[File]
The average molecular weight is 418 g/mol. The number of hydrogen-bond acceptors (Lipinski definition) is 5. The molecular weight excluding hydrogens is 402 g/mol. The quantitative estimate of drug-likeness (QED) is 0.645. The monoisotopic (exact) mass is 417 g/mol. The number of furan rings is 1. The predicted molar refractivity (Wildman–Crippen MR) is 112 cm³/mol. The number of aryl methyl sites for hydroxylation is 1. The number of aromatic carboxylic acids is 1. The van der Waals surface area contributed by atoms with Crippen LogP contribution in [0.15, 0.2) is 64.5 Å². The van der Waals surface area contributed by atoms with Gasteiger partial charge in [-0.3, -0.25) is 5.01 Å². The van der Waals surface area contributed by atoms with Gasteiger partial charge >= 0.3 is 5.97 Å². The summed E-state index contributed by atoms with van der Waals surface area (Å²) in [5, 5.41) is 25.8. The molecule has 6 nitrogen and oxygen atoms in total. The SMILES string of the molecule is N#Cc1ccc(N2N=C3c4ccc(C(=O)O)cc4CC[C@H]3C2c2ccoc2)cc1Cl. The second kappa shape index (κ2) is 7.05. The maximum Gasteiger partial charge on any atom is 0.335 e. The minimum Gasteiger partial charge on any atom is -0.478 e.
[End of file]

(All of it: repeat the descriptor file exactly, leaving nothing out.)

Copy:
The average molecular weight is 418 g/mol. The number of hydrogen-bond acceptors (Lipinski definition) is 5. The molecular weight excluding hydrogens is 402 g/mol. The quantitative estimate of drug-likeness (QED) is 0.645. The monoisotopic (exact) mass is 417 g/mol. The number of furan rings is 1. The predicted molar refractivity (Wildman–Crippen MR) is 112 cm³/mol. The number of aryl methyl sites for hydroxylation is 1. The number of aromatic carboxylic acids is 1. The van der Waals surface area contributed by atoms with Crippen LogP contribution in [0.15, 0.2) is 64.5 Å². The van der Waals surface area contributed by atoms with Gasteiger partial charge in [-0.3, -0.25) is 5.01 Å². The van der Waals surface area contributed by atoms with Gasteiger partial charge >= 0.3 is 5.97 Å². The summed E-state index contributed by atoms with van der Waals surface area (Å²) in [5, 5.41) is 25.8. The molecule has 6 nitrogen and oxygen atoms in total. The SMILES string of the molecule is N#Cc1ccc(N2N=C3c4ccc(C(=O)O)cc4CC[C@H]3C2c2ccoc2)cc1Cl. The second kappa shape index (κ2) is 7.05. The maximum Gasteiger partial charge on any atom is 0.335 e. The minimum Gasteiger partial charge on any atom is -0.478 e.